Stanford Engineers Create Ankle Exoskeleton to Boost Running Efficiency
All team sports are canceled due to coronavirus, but you can still go for a solitary run. However, the physical impact of running is too much for some people. In a bid to increase physical activity and perhaps create a new mode of transportation, Stanford University engineers have developed a compact ankle exoskeleton that can boost speed and lower energy usage while running.
Many of the exoskeletons designs we’ve seen aim to help workers lift heavier objects. These devices work, but they’re bulky and have to attach to various points across the body. The ankle-assist exoskeleton designed at Stanford is much smaller. The current design has a tether that passes under the heel and a carbon fiber bar that goes down to the toes. The external exoskeleton attaches to the calf with a lever that extends from the shoe to the upper calf.
For this test, the motorized element of the exoskeleton is behind a treadmill used to test the hardware. The lines that “power” the exoskeleton run up from the legs and back to the motors. The team believes it will be possible to build motors into the exoskeleton later, but they were kept separate for this initial test. Those motors don’t do all the running for you, but they can give a gentle tug at just the right time to smooth out your stride and absorb some of the load.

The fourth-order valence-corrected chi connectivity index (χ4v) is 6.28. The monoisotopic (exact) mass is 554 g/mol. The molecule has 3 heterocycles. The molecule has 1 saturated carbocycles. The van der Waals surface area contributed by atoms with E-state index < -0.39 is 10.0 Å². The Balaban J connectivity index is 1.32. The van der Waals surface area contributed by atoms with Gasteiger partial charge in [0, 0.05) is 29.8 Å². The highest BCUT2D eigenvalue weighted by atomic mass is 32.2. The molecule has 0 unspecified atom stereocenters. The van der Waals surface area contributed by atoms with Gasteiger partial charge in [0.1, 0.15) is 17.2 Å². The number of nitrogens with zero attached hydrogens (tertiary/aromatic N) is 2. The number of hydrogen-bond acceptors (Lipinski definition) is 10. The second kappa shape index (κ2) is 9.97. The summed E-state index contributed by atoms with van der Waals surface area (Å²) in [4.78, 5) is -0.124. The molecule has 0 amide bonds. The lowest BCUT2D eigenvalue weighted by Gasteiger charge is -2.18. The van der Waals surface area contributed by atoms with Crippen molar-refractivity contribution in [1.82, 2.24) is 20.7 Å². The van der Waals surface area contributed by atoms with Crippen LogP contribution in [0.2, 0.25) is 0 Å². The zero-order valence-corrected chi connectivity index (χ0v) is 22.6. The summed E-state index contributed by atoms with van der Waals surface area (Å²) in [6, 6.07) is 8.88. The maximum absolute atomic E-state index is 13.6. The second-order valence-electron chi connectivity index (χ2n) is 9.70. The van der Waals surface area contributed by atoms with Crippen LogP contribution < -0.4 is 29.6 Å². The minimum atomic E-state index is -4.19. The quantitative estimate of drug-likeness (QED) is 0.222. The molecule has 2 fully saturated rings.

The team tested two modes of operation. In the more basic spring-like mode, the exoskeleton acts as a spring running parallel to the calf that stores energy at the beginning of a step and releases it when the toes push off. In fully powered mode, the motors pull the cable attached to the shoe, pulling upward during the push-off to help extend the ankle with each step. The unpowered spring mode turned out to be slightly less efficient than having no exoskeleton, but the powered mode made running 15 percent easier, based on oxygen usage for 11 test subjects. The powered exoskeleton also increased users’ maximum speed by as much as 10 percent.
A future version of this device could make running a less strenuous activity, but the team also thinks this could become part of the transportation infrastructure by addressing the last-mile problem. You could get off a bus, attach your ankle exoskeleton, and run the last mile or two to your destination without breaking a sweat.